Letters reveal Ernest Hemingway’s tender side

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Letters reveal Ernest Hemingway’s tender side


This photo from the mid-1900s shows Ernest Hemingway, second from the right, dining at his Cuban villa Finca Vigia.

Ernest Hemingway shows a tenderness that wasn’t part of his usual macho persona in a dozen unpublished letters that became publicly available Wednesday in a collection of the author’s papers at the John F. Kennedy Presidential Library and Museum.

In a letter to his friend Gianfranco Ivancich written in Cuba and dated February 1953, Hemingway wrote of euthanizing his cat “Uncle Willie’’ after it was hit by a car.

“Certainly missed you. Miss Uncle Willie. Have had to shoot people but never anyone I knew and loved for eleven years,’’ the author wrote. “Nor anyone that purred with two broken legs.’’

The letters span from 1953 to 1960, a year before the prize-winning writer’s suicide. Whether typed or written in his curly script, some of the dispatches arrived on personalized, onionskin stationery from his Cuban villa Finca Vigia.


Pictured is a portion of an Aug. 6, 1953, letter handwritten by Ernest Hemingway to his Italian friend Gianfranco Ivancich. He signed it, “Love from us both, Mr. Papa.” [AP]

The author also wrote from Europe, while on safari in Africa and from his home in Idaho.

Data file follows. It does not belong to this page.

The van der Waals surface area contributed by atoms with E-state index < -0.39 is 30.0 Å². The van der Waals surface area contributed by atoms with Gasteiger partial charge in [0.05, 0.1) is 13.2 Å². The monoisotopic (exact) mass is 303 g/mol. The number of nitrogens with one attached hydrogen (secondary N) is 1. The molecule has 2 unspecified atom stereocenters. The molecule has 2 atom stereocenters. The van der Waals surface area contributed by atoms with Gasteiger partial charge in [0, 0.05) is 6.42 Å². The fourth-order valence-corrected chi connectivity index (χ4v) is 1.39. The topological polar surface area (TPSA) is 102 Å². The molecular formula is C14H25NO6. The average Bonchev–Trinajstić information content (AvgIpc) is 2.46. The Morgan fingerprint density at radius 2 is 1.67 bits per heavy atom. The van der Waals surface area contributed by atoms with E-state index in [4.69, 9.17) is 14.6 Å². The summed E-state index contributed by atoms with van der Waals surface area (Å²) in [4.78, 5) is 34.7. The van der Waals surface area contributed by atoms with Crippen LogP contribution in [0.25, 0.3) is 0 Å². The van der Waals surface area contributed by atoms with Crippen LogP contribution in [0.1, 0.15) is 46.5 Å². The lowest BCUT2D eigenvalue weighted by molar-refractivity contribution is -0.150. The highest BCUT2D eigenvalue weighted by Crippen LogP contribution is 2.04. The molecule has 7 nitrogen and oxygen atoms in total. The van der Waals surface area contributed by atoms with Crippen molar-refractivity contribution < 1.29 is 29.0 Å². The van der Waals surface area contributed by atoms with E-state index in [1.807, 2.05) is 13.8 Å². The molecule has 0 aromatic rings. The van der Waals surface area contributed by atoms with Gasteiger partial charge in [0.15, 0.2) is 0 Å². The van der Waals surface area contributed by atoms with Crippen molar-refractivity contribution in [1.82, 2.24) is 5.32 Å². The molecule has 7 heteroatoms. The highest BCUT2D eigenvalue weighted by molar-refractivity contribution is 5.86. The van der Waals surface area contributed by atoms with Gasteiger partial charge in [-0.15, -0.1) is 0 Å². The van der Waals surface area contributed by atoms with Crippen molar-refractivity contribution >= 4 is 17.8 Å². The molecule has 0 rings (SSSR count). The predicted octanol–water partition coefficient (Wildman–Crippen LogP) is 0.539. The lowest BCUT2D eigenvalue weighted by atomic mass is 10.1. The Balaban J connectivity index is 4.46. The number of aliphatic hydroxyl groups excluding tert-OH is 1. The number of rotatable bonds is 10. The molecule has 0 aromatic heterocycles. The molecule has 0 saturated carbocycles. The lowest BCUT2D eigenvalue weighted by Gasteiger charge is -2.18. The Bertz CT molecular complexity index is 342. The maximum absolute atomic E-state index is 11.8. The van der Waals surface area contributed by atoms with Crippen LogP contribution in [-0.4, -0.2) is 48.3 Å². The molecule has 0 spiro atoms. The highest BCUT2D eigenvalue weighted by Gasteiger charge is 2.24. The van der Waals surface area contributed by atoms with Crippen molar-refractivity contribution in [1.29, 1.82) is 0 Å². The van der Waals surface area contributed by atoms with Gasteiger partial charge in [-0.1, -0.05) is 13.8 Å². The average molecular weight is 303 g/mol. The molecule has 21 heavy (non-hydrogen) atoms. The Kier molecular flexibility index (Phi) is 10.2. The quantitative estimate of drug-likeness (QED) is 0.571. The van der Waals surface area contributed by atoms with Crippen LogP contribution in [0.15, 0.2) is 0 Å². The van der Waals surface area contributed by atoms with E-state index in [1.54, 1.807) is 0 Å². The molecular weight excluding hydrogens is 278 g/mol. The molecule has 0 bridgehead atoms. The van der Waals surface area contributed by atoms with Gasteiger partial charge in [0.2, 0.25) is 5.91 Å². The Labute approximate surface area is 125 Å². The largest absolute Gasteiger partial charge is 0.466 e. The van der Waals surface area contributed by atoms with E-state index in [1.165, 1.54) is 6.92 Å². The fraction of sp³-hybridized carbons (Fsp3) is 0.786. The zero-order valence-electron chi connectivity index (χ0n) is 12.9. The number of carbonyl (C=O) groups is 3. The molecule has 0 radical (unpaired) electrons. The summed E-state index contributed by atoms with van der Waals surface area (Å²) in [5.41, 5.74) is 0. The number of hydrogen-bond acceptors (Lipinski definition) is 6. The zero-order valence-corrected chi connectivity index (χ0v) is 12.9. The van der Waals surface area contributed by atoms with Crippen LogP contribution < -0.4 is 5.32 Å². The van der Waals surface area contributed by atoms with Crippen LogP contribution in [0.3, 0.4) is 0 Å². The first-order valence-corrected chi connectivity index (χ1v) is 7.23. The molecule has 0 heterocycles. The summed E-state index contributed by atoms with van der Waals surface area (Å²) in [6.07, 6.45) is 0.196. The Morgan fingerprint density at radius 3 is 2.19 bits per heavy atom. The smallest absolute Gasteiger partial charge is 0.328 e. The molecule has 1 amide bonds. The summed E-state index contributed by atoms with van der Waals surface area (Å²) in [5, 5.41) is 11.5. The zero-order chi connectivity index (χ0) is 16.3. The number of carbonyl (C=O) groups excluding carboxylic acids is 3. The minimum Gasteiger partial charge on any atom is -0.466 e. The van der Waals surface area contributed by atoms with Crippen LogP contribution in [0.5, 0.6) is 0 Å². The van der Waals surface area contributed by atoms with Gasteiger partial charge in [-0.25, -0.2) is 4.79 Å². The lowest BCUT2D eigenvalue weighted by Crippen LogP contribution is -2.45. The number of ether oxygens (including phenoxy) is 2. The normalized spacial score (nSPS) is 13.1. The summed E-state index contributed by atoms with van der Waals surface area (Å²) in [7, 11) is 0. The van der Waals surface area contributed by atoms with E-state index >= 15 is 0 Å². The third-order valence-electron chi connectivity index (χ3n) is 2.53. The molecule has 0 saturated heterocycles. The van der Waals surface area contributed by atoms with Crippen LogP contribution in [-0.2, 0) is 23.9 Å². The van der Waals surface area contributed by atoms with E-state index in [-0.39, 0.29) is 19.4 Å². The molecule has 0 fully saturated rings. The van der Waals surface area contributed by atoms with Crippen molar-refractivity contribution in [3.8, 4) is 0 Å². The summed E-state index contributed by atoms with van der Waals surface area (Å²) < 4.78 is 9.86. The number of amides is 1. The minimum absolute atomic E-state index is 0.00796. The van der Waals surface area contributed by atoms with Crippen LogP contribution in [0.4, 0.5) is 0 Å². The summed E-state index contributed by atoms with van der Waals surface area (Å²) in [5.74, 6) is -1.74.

The two men met in a Venice hotel bar in 1949, bonding despite a two-decade age difference because they’d both suffered leg wounds in war.

“I wish I could write you good letters the way you do,’’ Hemingway wrote in a January 1958 letter from Cuba. “Maybe it is because I write myself out in the other writing.’’

Experts say the letters demonstrate a side to Hemingway that wasn’t part of his persona as an author whose subjects included war, bullfighting, fishing and hunting.

The Kennedy Library Foundation bought the letters from Ivancich in November, and Hemingway Collection curator Susan Wrynn met the now-elderly gentleman in Italy.

“He still writes every morning,’’ she said Wednesday. “Hemingway encouraged him to.’’

The letters, as a whole, show the author had a gentle side, and was someone who made time to be fatherly and nurturing to a younger friend, said Susan Beegel, editor of scholarly journal The Hemingway Review.

Hemingway’s letter about his cat’s death also showed the author’s struggle to separate his private and public lives. Hemingway told how a group of tourists arrived at his villa that day.

“I still had the rifle and I explained to them they had come at a bad time and to please understand and go away,’’ he wrote.

But one wasn’t deterred, according to the letter, saying, “We have come at a most interesting time. Just in time to see the great Hemingway cry because he has to kill a cat.’’

In multiple letters, Hemingway also asks about his friend’s sister Adriana Ivancich.

The young Italian socialite became a muse for the writer after they met at a duck-shooting outing in Italy. The woman was the model for the female lead in Hemingway’s novel “Across the River and into the Trees,’’ Beegel said.

Experts say Hemingway credited her visit to Cuba in 1950 with inspiring him as he crafted the Pulitzer Prize-winning “The Old Man and the Sea.’’

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